Thanks for the generous offer to use your horizontal engine for the testing. However, I may have found a suitable 'mule' engine, in the form of a 35 cc Honda GX 35 four stroke industrial engine. It will soon be time for some experimenting. I always have the options of using one piece insulators in Corian or PTFE if the ceramic beads prove to be a problem.

Regards

Mike
It is the journey that matters, not the destination

Offline Admiral_dk

  • Full Member
  • ****
  • Posts: 1441
  • S°ften - Denmark
Re: By Jupiter
« Reply #453 on: August 08, 2019, 09:58:13 PM »
Just a simple question Roger - do the 1:5 ratio also apply when there are substantial pressure difference between the two gaps ?
I ask because the required voltage to arc a certain distance increases with pressure.

The small Honda sounds like a very good test mule Mike - I really hope you can get a nice verification that your plugs are OK.

I forgot to add to the lawn mover story, the the problem where the plug even if it was a full size and not a modern small plug.

Offline Roger B

  • Global Moderator
  • Full Member
  • *****
  • Posts: 4014
  • Switzerland
Re: By Jupiter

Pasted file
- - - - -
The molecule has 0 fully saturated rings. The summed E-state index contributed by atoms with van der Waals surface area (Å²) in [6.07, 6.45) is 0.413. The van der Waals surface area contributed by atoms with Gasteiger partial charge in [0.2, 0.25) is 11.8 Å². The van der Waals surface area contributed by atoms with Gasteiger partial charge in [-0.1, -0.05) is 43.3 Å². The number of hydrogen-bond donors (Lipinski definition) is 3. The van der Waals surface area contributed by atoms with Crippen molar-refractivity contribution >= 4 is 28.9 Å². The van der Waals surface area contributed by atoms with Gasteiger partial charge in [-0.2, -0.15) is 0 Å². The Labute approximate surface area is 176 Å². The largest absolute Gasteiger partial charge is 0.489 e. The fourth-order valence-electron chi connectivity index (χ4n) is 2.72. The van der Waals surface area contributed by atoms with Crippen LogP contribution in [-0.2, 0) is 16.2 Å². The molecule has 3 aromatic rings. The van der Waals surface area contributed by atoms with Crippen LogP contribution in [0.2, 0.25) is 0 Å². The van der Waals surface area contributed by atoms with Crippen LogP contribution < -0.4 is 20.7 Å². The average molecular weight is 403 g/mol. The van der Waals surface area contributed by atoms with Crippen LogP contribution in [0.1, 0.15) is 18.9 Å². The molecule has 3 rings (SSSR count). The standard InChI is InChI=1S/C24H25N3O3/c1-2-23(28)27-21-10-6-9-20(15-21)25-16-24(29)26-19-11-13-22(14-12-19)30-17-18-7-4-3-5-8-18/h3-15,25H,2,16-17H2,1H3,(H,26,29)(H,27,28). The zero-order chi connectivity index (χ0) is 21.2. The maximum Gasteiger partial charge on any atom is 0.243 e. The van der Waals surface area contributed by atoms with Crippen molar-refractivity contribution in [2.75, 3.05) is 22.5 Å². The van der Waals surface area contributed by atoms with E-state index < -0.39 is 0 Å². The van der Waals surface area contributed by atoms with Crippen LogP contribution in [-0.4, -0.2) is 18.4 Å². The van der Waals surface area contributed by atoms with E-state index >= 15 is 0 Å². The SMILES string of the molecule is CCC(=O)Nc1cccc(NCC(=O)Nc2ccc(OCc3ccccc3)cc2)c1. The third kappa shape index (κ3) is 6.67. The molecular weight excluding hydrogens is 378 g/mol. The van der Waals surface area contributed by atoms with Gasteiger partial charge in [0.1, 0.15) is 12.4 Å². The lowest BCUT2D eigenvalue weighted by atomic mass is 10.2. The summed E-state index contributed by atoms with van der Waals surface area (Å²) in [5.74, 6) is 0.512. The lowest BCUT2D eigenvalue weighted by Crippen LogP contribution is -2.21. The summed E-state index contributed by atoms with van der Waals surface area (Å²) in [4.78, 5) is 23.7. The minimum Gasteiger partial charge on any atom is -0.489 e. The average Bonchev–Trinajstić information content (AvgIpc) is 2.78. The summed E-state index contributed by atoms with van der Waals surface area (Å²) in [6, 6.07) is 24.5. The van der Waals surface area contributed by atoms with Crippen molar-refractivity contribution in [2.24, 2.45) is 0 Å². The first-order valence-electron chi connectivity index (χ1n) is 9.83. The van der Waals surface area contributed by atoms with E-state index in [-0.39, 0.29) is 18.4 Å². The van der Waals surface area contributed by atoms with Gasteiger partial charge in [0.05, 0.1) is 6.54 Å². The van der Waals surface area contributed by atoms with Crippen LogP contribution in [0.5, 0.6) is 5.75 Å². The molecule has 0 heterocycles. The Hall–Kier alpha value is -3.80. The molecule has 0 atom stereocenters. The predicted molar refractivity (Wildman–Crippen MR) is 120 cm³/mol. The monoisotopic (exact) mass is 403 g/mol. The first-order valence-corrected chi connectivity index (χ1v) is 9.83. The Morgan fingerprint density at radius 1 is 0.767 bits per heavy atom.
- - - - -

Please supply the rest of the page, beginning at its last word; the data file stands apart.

« Reply #454 on: August 09, 2019, 09:55:00 AM »
Per, the 1-5 ratio is a very simple rule of thumb. If you are less than that you will generally have problems, in some circumstances you will need a lot more especially when comparing surface tracking to spark gaps.
Best regards

Roger

Online Vixen

  • Full Member
  • ****
  • Posts: 1322
  • Hampshire UK
Re: By Jupiter
« Reply #455 on: August 11, 2019, 07:07:47 PM »
It's been a busy weekend. Yesterday afternoon, I pulled the 35cc Honda GX 35 four-stroke engine out of one of my large, all metal, tank projects. The Honda GX is a known, good clean running engine but it had not been run for three years. I cleaned it up, mounted it on the running bench and went to the garage with my red can, to buy two litres of non leaded petrol (2 litres is the minimum they will dispense). I filled the tank and pulled the cord starter, the Honda burst into life on the second pull.

I took that to be a good sign.